Cook, eat, clean, repeat. Cook, eat, clean, repeat. Cook, eat, clean, repeat. Cook, eat, clean, repeat. Sleep….. And start again.

The relentless nature of feeding young children makes it all the more frustrating when they start to enjoy chucking food. Why would they do that? How are we all supposed to react? It is possible to stop it? Is that old lady over there giving us evils?

I blame Gravity. Gravity and Piaget.

Piaget was a bloke who wrote some psychological theories about learning and understanding. He watched children make connections between the things they observed in the world around them and surmised that they were testing and learning abstract concepts through play – he called them ‘schemas’. For example, ‘Enclosure’ – putting things inside other things which means they seem to disappear and they can be transported from place to place. Or ‘Rotational’ – that things go round and round like taps, wheels and balls.

Of course, ‘Trajectory’ is another schema – that things go up and down and travel with gravity. And a key part of this that relates to mealtime frustration is that things go down when dropped. Sometimes they bounce, sometimes they splat, sometimes they create a reaction from adults, sometimes they don’t. This is the key schema that causes toddlers to go through a phase of throwing food, cups and cutlery endlessly onto the floor. And for many first-time parents, this phase is a long and perplexing one!

And think about it. It must be so confusing to a toddler when the grown-up reactions differ according to the object being thrown. If they throw a tennis ball, they get warm congratulations, smiles and encouragement to do it again but if they throw an apple, they get cross reactions, grumpy frowns and often the fun is taken away.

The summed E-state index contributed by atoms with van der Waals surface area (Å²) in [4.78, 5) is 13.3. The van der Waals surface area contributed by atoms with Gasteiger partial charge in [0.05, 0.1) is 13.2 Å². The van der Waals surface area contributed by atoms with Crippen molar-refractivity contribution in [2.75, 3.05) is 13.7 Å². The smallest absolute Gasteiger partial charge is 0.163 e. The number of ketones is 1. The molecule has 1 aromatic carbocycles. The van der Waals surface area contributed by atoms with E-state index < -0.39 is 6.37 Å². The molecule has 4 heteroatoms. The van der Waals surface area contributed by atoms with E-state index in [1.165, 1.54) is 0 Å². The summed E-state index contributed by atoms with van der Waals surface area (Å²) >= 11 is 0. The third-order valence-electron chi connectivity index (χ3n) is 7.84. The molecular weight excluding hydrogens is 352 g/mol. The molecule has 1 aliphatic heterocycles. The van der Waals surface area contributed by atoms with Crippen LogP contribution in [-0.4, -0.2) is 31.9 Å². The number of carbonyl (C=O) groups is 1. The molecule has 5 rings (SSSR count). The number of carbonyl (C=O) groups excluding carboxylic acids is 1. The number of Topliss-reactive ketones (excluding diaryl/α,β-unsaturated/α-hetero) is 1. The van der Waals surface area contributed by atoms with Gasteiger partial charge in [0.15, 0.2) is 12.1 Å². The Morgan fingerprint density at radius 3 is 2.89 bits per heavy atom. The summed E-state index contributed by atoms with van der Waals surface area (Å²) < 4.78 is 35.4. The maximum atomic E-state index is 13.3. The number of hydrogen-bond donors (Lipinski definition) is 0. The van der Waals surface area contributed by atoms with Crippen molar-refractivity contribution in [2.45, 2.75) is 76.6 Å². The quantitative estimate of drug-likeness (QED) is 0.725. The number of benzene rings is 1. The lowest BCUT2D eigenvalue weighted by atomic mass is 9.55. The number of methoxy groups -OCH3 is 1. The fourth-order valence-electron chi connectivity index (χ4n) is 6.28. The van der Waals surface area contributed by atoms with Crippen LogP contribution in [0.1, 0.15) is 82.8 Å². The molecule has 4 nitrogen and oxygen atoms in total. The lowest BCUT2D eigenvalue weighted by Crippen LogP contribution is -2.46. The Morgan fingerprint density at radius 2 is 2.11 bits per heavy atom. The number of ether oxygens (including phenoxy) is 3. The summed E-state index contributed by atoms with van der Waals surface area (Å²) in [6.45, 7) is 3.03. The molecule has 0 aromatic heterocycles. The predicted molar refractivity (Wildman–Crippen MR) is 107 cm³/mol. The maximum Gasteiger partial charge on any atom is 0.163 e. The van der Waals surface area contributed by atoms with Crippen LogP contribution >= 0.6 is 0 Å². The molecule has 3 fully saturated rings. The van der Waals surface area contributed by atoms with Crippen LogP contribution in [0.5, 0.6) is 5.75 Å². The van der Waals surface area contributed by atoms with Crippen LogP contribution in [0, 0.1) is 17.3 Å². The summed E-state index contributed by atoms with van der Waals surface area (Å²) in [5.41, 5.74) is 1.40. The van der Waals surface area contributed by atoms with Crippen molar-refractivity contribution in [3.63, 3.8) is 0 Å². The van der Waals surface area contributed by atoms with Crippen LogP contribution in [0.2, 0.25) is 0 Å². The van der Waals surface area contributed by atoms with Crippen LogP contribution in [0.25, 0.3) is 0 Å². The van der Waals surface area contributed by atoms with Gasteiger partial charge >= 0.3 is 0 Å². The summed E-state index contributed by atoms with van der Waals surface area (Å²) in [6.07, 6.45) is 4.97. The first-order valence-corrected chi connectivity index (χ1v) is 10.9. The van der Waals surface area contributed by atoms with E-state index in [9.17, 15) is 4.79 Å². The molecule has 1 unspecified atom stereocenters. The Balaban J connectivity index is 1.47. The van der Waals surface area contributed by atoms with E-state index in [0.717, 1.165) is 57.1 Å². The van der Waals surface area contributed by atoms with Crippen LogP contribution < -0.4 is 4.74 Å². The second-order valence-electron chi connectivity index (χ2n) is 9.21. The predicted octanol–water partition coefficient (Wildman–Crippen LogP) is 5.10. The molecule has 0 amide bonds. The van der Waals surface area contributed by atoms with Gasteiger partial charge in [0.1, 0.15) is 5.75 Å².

If this all sounds very familiar, here are a few tips to help you handle it:
  1. Give them lots of practice at throwing lots of different non-food objects and find opportunities to build up their knowledge and understanding of the Trajectory schema
  2. Sit and eat with them. There’s no greater way to demonstrate how to behave around food than sitting and eating food with them!
  3. Stay chilled when they do start throwing food, it’s age and stage appropriate and is as natural as learning to walk or talk.
  4. Gently say ‘no thank you’ in reaction to food throwing – you’re demonstrating that when it’s edible, it shouldn’t be thrown.
  5. Leave thrown food on the floor until the end – repeatedly picking up may inadvertently start a game of ‘fetch’.
  6. When you’re out in a pub, restaurant, cafe or a guest in someone’s house, keep a nappy bag handy to pick up all the bits of food and keep the floor as tidy as possible. That’ll make you feel much better as you demonstrate your great sense of parental responsibility to the world (& will prevent random people from slipping over on your child’s cast-off food!)
  7. Offer a side plate to put unwanted food on instead – this can be a great distraction too if you have a toddler with a particularly strong arm.
  8. Offer limited quantities of food on the tray or plate at one time. The more you offer in one go, the quicker the food will be flung and the more fun it will be!
  9. Try to read their cues for feelings of fullness or tiredness e.g. full arm sweep for fullness and eye rubbing and fidgeting for tiredness.
  10. And some days you’re exhausted and you’ve tried every trick in the book and they still insist on lozzing everything in sight, take a deep breath and remember – it probably just means they’re not that hungry…